At the same time, the government took several steps to introduce evidence-based policy-making by reorganizing certain governance structures and creating the Secretary for General Coordination (see “policy coordination”), which permits the government to better supervise the progress of governmental programs and the execution of budgets.

Overall, while the Hernández government has in part learned from the failures of previous governments, it remains to be seen if this will also apply to its own policy-making and implementation.

Policy learning

15 | Resource Efficiency

The government makes efficient use of only some of the available human, financial and organizational resources.

The Tribunal Superior de Cuentas (TSC) is responsible for monitoring the management of state resources, state budget and public debt. It was created in 2001 by merging the functions of the Controlaría General and the Dirección de Providad Administrativa. The TSC is supposed to be independent and able to suggest reforms. However, the excessive politicization of the administration of past governments, which impedes the efficient use of administrative, financial and personnel resources, has continued during the Hernández administration.

The executive’s influence on public institutions has been reinforced with negative consequences. An extreme example was the distribution of flyers using military helicopters in order to promote the president’s re-election. One criterion for the recruitment of public administration staff is the adherence to the political project of re-election. Although in some sections technological modernization and acceleration of processes can be observed, the government generally does not use its human resources efficiently. It is usually militant cadres of the PN that participate in the capacity-building programs at all levels of public administration. There is no effective system for creating a permanent, nonpartisan staff in the public administration. Staff selection is determined primarily according to political affiliation rather than professional qualification. The administration does not always act professionally and rationally. There are laws to enforce merit-based personnel management but they are often bypassed by informal practices.

While there have been efforts to reduce the central government deficit, it is still considerable at about 3% of GDP.

Efficient use of assets

The Hernández government has maintained a high level of coordination and strong centralization, while trying to achieve its conflicting objectives. The General Coordination of the Government (SCGG) is the secretariat in charge of the above-mentioned task. The secretariat’s goal is the general coordination of policies and the public administration in order to contribute to the nation’s welfare via the reform and modernization of the state, by making it more effective, efficient, equitable and transparent. For that purpose, the secretariat is tasked with strategic planning, the coordination of policy formulation, the alignment of institutional plans, resource assignation, and the supervision of implementation. After an initial period of enthusiasm, the secretariat did not succeed in fulfilling its role with the required intensity in order to solve conflicts of interest efficiently and strengthen public administration.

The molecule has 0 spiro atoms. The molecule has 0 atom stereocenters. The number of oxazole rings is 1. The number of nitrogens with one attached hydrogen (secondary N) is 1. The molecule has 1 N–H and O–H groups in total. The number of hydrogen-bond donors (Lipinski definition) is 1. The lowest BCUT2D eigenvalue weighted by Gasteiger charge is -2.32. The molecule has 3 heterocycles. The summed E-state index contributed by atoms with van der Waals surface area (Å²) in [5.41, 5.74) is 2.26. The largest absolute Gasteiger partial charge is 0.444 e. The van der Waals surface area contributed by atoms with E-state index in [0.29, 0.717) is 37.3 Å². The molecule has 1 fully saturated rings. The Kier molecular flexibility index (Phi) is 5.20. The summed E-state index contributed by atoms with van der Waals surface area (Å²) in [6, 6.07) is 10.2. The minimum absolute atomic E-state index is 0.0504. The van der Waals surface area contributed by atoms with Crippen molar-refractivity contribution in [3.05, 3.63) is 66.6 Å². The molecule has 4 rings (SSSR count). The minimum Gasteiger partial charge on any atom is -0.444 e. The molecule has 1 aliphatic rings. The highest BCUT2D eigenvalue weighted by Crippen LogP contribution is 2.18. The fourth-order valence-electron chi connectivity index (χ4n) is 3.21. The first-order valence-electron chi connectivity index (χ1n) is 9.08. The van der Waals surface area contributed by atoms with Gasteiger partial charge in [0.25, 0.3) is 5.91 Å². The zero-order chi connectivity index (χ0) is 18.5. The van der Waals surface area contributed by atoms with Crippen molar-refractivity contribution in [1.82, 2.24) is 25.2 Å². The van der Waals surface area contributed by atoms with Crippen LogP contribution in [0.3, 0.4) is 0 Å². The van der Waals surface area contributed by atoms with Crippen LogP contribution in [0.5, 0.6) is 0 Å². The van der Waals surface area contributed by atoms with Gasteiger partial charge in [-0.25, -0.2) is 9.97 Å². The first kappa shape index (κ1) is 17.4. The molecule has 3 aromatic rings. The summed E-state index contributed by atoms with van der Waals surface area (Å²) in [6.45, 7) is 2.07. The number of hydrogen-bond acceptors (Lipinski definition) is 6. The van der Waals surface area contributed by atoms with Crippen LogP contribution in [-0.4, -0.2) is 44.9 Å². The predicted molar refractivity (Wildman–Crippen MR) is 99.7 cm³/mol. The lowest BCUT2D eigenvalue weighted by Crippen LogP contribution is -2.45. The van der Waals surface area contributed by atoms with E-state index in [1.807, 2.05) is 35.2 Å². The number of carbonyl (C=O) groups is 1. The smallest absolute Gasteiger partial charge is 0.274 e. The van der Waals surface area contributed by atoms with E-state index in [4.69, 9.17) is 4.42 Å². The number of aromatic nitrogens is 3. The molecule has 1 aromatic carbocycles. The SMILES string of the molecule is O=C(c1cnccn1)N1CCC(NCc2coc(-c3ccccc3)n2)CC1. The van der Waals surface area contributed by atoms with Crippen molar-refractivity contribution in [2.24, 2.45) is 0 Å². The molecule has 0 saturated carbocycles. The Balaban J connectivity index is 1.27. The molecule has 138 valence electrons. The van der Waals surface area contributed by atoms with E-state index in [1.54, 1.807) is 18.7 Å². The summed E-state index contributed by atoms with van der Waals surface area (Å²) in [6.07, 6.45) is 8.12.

With this centralization as well as the dismissal of many career civil servants, there has been a strong politicization of the state bureaucracy and judiciary. This has led to less infighting, but also to a much narrower base for policy-making, meaning that many actors are shut out and only narrow interests are taken into account when policy is being made.

Instead of eliminating duplication of tasks, new institutions were created in order to solve problems that were being dealt with by other agencies. The result has led to the further duplication of tasks and turf-wars.

Policy coordination

Social and political conditions which bring about and sustain corruption remain largely unchanged. Some measures against corruption have been undertaken, following increasing discontent by the population. Nevertheless, corruption seems to have increased in the second half of the current administration.

The Third Action Plan of Open Government for 2016-2018, supported by the European Union and the Central American Bank of Economic Integration (CABEI), seeks to encourage public participation in the implementation of public policies through innovation and new technologies. The idea is to set up an Inter-Agency Anti-Corruption Table (Mesa Interagencial Anticorrupción, MIA) that enables better and more integrated communication for the identification of corruption in the respective institutions. It is not clear yet to what extent this new institution will take over the attributions of the National Anti-Corruption Council (CNA), which has not been effective in the fight against corruption.